It had always been easy for me to know that when Then Man was keeping down black folks, that was wrong, and even as a white person I should fight for the rights of African-Americans to live in peace.
It had always been easy for me to know that religious conservatives oppressing people in the LGBTQ community in the name of Scripture was wrong, and that I, as a bisexual woman, should fight for the rights of Lesbians, Gay Men, Bisexuals, Transgendered People, and Queer folks to live in peace.
But I had never thought much about how fat people are oppressed in our society--even though I've been fat for the majority of my life--until I read Health at Every Size. In twelve chapters, written for a layperson but including 419 references to solid scientific studies, Bacon disproves the myth that fat and health are mutually exclusive. She shows us that a big chunk of weight loss research, which doctors and the media refer to when they start lecturing us to lose weight, is funded by people who work for the diet industry.
Bacon writes, “At least seven of the nine members on the National Institutes of Health’s Obesity Task Force were directors of weight-loss clinics, and most had multiple financial relationships with private industry.” Bacon points out that from 1970-2004, during the so called “obesity epidemic” the average lifespan rose from 70.8 to 77.8. She addresses the issue that many diseases such as high blood pressure and heart disease associated with "obesity" are found in thin people too. She raises our awareness of the vast diversity of size among the human population, and proves that good health can be achieved for people of all sizes.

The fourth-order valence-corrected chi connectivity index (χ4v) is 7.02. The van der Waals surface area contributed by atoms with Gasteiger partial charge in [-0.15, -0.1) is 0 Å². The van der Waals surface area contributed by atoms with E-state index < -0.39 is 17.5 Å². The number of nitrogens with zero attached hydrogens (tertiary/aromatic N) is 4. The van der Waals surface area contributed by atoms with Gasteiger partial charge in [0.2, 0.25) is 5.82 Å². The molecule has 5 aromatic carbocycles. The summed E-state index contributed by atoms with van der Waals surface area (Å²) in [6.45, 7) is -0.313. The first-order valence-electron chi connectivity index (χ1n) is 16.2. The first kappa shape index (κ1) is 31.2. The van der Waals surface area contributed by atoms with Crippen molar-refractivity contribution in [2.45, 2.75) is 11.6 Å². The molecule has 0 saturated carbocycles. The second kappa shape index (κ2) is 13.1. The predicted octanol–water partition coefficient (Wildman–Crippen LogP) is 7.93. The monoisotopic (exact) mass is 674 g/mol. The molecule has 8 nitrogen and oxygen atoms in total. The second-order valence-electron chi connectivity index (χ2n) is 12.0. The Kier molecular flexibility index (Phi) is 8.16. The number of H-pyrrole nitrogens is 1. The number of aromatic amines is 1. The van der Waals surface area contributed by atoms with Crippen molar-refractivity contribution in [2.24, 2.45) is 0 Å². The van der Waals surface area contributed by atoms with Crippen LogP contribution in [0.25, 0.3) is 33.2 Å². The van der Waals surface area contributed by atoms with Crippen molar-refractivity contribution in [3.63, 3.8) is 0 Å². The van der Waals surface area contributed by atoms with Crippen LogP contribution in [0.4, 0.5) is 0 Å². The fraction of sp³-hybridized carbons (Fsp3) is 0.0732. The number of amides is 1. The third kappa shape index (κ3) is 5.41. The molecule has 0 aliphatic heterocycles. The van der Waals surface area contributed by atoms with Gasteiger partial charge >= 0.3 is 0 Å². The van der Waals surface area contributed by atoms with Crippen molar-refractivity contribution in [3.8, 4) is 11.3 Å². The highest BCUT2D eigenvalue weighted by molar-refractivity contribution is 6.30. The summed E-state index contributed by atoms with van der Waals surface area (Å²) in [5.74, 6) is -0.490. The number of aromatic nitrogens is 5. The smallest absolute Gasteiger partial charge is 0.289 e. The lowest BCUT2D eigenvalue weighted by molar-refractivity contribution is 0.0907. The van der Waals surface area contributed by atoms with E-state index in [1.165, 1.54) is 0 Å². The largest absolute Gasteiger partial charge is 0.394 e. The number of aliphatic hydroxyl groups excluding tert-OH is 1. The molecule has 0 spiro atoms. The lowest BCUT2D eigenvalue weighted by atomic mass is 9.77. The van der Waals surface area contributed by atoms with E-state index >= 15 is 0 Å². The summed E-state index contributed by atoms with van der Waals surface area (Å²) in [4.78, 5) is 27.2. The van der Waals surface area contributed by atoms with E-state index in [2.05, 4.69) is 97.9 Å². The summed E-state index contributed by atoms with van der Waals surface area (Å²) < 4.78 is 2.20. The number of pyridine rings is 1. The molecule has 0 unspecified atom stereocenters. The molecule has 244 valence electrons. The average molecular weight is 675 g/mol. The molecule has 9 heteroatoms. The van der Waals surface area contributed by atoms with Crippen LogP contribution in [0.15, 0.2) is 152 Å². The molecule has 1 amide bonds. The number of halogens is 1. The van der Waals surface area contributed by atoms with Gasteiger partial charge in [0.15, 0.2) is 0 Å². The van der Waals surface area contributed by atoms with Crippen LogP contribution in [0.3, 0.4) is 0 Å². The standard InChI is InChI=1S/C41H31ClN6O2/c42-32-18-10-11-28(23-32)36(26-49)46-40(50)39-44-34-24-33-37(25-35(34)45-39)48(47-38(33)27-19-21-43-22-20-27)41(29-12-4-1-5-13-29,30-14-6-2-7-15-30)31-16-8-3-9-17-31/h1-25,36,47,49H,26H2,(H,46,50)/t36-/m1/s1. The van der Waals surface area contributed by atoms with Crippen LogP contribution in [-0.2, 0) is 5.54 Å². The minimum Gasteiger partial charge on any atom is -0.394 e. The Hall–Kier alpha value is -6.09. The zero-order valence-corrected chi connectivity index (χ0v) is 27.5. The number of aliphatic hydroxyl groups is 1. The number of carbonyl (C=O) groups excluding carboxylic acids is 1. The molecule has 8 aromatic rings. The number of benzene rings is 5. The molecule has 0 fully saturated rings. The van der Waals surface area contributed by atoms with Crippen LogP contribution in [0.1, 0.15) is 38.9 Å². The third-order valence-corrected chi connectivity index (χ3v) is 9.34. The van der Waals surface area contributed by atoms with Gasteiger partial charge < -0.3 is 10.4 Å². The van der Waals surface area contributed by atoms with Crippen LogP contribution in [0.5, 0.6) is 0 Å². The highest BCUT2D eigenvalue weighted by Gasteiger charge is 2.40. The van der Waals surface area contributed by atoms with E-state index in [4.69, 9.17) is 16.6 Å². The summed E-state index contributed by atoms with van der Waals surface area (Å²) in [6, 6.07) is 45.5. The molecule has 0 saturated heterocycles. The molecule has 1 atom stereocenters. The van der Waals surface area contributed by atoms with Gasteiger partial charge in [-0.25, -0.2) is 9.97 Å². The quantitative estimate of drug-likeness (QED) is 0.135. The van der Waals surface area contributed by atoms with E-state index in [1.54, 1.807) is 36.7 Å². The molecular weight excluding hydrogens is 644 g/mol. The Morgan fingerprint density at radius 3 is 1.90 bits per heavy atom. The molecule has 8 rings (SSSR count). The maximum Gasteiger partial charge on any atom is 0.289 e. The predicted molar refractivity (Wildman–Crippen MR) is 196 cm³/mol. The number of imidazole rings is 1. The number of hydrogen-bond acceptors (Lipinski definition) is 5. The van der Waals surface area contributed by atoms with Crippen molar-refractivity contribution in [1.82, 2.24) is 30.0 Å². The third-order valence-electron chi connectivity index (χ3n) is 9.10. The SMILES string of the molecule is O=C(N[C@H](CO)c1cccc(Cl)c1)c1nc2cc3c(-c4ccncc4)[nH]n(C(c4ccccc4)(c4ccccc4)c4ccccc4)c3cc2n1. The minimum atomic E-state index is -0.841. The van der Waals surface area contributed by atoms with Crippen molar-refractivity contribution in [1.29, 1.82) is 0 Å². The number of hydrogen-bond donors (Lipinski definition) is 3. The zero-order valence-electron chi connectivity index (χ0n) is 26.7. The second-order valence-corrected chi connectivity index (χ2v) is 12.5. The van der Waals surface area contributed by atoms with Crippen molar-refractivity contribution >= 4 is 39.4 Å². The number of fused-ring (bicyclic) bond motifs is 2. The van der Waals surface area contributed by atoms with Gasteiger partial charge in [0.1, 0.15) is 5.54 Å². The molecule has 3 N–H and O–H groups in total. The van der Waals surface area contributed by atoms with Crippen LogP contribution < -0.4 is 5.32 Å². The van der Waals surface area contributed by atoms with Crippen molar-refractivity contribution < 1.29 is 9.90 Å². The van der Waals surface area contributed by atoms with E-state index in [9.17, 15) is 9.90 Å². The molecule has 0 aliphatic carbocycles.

Here's her advice: give up trying to lose weight. Many fad diets promote weight loss at the expense of overall health. She advises to “enjoy a variety of real food, primarily plants” no matter where your body falls on the size spectrum. Engage in "active living". Move your body in pleasurable ways. And most of all, love yourself.
Love yourself not just because it feels good to do so, but because it's healthy. Living with chronic stress is just as unhealthy as downing a bag of potato chips every night. And, huh, maybe if you love yourself you will find other pleasurable ways to experience life rather than downing a bag of chips every night, leading to an improvement in your overall health, regardless of whether or not you see "results" on the scale.
Linda Bacon's book is not designed to raise profits for the multi-billion dollar diet industry. It raises awareness that health comes in all sizes, and it has raised my self-worth immeasurably. Since then I've been following others in the Health at Every Size and Size Acceptance communities. Abigail Saguy's book What's Wrong with Fat is also an incredible read, well researched, and eye-opening.
So I guess what I'm saying, Jennifer, is that it shouldn't surprise me that you've changed your ways. You were once a young girl who gave the impression that you would say anything without thought. Now you've matured into a woman who gives it a few months before you let go. Bravo!
That's what impresses me the most about human beings. Our capacity to open our minds and change.
You're right, Jennifer. I am fat. And I am healthy. And I love myself. And I feel free.